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Asus Builds Budget-Oriented Z97-Pro Gamer Motherboard

Motherboards come in all sorts of shapes and sizes, ranging from cheap entry-level boards to high-end professional boards that cost a fortune. One particular trend that we're seeing with Intel's 8-Series and 9-Series motherboards is that there seem to be more gaming-oriented boards that are built with just the bare necessities, allowing them to target lower price points. Asus has built another one of those boards with its Z97-Pro Gamer.

The motherboard features the Z97 chipset, which is linked to an LGA 1150 CPU socket. This gives the motherboard support for all Haswell, Haswell Refresh, and upcoming Broadwell CPUs, including K-series CPUs with unlocked multipliers. CPU power delivery is handled by Asus' Digi+ VRM circuitry, which is present on this board in a less elaborate, but still more than adequate, form.

For graphics cards there are two PCI-Express x16 slots, and that's it. The motherboard has two PCI-Express x1 slots, two legacy PCI slots, and one additional PCI-Express x16 slot, although the last one only operates in x4 mode, so it won't be all that useful if you're planning to install a third graphics card.

The motherboard comes with a handful of ROG-series features. These include SupremeFX audio with a 300 Ohm headphone amplifier, Asus' Sonic Radar II overlay (which nobody should use, because it's for cheaters), and red and black styling.

In accordance with the features commonly found on Z97 motherboards, you'll also find a SATA-Express interface and an M.2 SSD interface.

Overall, this board brings you what you need to build a decent gaming system, and no more. In the past, you could always build a gaming system on an office-oriented motherboard, and it would work fine, but you never got the gaming-oriented features and looks unless you paid more for a premium board. There is, of course, still a premium to be paid for the Asus Z97-Pro Gamer, but it's not as bad as it used to be.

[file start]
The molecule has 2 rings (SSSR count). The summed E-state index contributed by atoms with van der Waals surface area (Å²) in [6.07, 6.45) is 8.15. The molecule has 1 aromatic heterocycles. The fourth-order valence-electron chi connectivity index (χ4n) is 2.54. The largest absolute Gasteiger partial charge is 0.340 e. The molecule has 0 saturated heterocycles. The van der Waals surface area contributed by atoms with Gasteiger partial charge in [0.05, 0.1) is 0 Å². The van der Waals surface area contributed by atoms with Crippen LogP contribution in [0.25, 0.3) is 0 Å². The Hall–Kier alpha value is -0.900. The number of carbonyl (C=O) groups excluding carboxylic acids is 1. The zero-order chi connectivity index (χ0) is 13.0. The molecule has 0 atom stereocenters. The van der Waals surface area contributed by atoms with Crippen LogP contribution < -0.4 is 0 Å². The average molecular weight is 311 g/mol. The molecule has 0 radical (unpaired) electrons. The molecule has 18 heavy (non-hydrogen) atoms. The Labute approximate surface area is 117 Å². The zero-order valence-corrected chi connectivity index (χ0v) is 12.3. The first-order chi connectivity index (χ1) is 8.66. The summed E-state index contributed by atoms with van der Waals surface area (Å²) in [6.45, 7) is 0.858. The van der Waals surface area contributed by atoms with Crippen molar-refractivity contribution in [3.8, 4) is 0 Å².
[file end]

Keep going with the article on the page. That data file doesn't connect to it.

In Europe, the Z97-Pro Gamer retails for about €135, which translates to about $140 if it were to come to the U.S. Unfortunately, Asus informed us that it doesn't have any plans to launch this board in the states.

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Niels Broekhuijsen

Niels Broekhuijsen is a Contributing Writer for Tom's Hardware US. He reviews cases, water cooling and pc builds.

  • dovah-chan
    I think it would be best to say that the Sonic Radar II overlay has been met with some questionable usage.
    Reply
  • CraigN
    While questionable at-best, I could see it being a huge boon for deaf-gamers.
    Reply
  • TechyInAZ
    Huh? Not in the U.S? Why?

    That motherboard looks great! It would be a great option to have with the gigabyte z97 gaming 3.
    Reply
  • 2Be_or_Not2Be
    "...it won't be all that useful if you're planning to install a third graphics card."

    What type of "budget" gamer has 3 graphics cards????? They are NOT budget gamers if they do! A budget gamer opts for a single PCIe-x16 slot since they only plan on running one graphics card.